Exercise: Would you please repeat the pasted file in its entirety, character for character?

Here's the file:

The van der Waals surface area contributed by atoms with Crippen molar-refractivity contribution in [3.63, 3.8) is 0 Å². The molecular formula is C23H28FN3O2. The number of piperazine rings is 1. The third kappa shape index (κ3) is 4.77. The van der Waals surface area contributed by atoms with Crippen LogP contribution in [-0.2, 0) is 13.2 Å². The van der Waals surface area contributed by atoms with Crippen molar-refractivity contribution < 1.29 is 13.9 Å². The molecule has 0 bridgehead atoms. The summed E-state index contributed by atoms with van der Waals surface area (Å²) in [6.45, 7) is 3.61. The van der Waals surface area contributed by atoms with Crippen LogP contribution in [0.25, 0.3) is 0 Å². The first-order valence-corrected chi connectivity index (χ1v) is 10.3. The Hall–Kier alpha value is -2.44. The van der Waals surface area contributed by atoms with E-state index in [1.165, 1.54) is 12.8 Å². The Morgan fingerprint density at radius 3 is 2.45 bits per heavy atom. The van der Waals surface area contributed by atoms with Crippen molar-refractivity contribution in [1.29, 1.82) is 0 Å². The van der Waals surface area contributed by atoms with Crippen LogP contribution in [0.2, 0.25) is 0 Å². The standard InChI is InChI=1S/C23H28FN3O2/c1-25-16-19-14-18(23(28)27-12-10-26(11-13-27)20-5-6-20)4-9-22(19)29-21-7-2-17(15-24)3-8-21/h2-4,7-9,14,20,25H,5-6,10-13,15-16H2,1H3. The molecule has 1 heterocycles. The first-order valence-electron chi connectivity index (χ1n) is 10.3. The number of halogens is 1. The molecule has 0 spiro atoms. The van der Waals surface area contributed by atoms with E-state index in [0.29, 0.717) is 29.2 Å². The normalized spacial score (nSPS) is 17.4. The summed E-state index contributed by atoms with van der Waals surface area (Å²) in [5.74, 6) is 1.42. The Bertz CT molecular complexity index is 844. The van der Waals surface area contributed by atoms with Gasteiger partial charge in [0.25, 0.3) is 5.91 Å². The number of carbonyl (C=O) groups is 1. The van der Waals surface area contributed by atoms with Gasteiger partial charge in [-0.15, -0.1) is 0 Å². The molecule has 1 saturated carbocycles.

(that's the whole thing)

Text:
The van der Waals surface area contributed by atoms with Crippen molar-refractivity contribution in [3.63, 3.8) is 0 Å². The molecular formula is C23H28FN3O2. The number of piperazine rings is 1. The third kappa shape index (κ3) is 4.77. The van der Waals surface area contributed by atoms with Crippen LogP contribution in [-0.2, 0) is 13.2 Å². The van der Waals surface area contributed by atoms with Crippen molar-refractivity contribution < 1.29 is 13.9 Å². The molecule has 0 bridgehead atoms. The summed E-state index contributed by atoms with van der Waals surface area (Å²) in [6.45, 7) is 3.61. The van der Waals surface area contributed by atoms with Crippen LogP contribution in [0.25, 0.3) is 0 Å². The first-order valence-corrected chi connectivity index (χ1v) is 10.3. The Hall–Kier alpha value is -2.44. The van der Waals surface area contributed by atoms with E-state index in [1.165, 1.54) is 12.8 Å². The Morgan fingerprint density at radius 3 is 2.45 bits per heavy atom. The van der Waals surface area contributed by atoms with Crippen molar-refractivity contribution in [1.29, 1.82) is 0 Å². The van der Waals surface area contributed by atoms with Crippen LogP contribution in [0.2, 0.25) is 0 Å². The standard InChI is InChI=1S/C23H28FN3O2/c1-25-16-19-14-18(23(28)27-12-10-26(11-13-27)20-5-6-20)4-9-22(19)29-21-7-2-17(15-24)3-8-21/h2-4,7-9,14,20,25H,5-6,10-13,15-16H2,1H3. The molecule has 1 heterocycles. The first-order valence-electron chi connectivity index (χ1n) is 10.3. The number of halogens is 1. The molecule has 0 spiro atoms. The van der Waals surface area contributed by atoms with E-state index in [0.29, 0.717) is 29.2 Å². The normalized spacial score (nSPS) is 17.4. The summed E-state index contributed by atoms with van der Waals surface area (Å²) in [5.74, 6) is 1.42. The Bertz CT molecular complexity index is 844. The van der Waals surface area contributed by atoms with Gasteiger partial charge in [0.25, 0.3) is 5.91 Å². The number of carbonyl (C=O) groups is 1. The van der Waals surface area contributed by atoms with Gasteiger partial charge in [-0.15, -0.1) is 0 Å². The molecule has 1 saturated carbocycles.